The retreating crew of a Hummel bear the brunt of Allied firepower



The men whose work is presented in my book did not travel to other fronts far from home. They spent years recording the war in Britain before the chance came to get their feet wet. In most cases they would pair up with another photographer or journalist and travel with the advancing army in a jeep with a military driver. They were carefully controlled and did not go off looking for exclusives that might undermine the war effort. Although a number of correspondents were killed or wounded during the campaign press photographers were people who calculated the risks involved.  Despite this, men like Bill Warhurst would often go ‘looking for trouble’ and frequently found it.

Bill Warhurst, standing second from right, is introduced to King George VI

I really want to make stars of the photographers, especially Bill Warhurst; a man who had done so much in his career before the Second World War. Bill, actually Herbert William, had learned the trade working with his father and like most photographers of the day had spent years doing the dirty jobs in dark rooms before he went anywhere near a camera.  In those days press photography was a respected trade within the newspaper world and the photographers rarely got by-lines or recognition. They had to be ready for any situation although they pretty much all developed specialities. Bill was noted for his landscapes and naval scenes.  I have seen several of his shots showing the Royal Navy at work in heavy seas and images he took on flights from aircraft carriers in the late 1930s. His rural landscapes showing idyllic agricultural scenes were just the sort of thing much of The Times readership liked to see. He photographed royalty, covered the Italian invasion of Abyssinia (modern day Ethiopia) and was in Egypt during the excavation of Tutankhamun’s tomb where he had a difficult relationship with Howard Carter’s official photographer Harry Burton. There really wasn’t much Bill hadn’t done.


Bill Tetlow, a picture of concentration at the Nuremburg Trials

Bill Tetlow was also a Herbert William and was a truly brilliant photographer. He moved around quite a lot and covered events all over the world. He appears to have joined Kemsley Newspapers to get a piece of the war and he certainly made the most of the opportunity. I spoke to some veteran photographers who knew of him from their early careers, but never met him.  I only found two images of him in the archive – 35mm frames taken during the Nuremburg Trials.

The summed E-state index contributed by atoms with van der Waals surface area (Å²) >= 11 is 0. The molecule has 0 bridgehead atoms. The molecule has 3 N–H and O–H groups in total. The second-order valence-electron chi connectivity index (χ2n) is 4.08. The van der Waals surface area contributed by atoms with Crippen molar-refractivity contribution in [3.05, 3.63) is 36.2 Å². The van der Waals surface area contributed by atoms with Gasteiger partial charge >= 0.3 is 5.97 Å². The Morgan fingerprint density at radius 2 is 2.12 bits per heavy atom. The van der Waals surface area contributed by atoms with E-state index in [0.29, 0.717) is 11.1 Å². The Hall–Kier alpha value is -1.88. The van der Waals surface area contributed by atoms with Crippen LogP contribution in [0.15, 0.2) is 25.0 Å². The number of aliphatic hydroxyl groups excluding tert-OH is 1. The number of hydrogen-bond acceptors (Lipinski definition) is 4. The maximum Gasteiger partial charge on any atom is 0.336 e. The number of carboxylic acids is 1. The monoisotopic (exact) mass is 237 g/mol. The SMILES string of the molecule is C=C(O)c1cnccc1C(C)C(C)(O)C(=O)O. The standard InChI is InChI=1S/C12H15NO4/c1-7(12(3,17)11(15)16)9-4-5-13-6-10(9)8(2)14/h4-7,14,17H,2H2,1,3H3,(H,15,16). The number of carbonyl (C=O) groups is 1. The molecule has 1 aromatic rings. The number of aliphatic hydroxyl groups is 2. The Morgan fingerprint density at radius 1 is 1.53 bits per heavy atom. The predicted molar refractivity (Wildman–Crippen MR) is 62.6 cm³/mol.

Herbert Muggeridge and Robert Chandler in June 1938


Of the others, Eric Greenwood and Cathal O’Gorman had long careers at The Times, while Frederick Skinner and RH Clough are a bit of a mystery.  One of the veteran snappers I talked to could recount stories of many wartime press photographers he had met when he was starting out and even told me about one who had attended the executions of leading Nazis after Nuremberg; but I was unable to get on the trail of Clough or Skinner, even with the help of a genealogist.  Two of the unsung heroes of the book are Herbert Muggeridge and Robert Chandler. Happily, I found a photo of them together dating from 1938.


Press photography from the era of glass plates has long been a passion of mine and working in an archive holding millions of them is a delight. I have become so wrapped up in it I have bought a restored ex-US Army 1943 Graflex camera to play with and it will be interesting to see how I get on. I haven’t processed films for quite a while and don’t propose to start; but I know a man who can and hope to see if I can emulate the skills of the wartime press photographers I admire so much.


Mark Barnes is a librarian at The Times. His groundbreaking work has been compiled into The Liberation of Europe 1944-1945. Out now.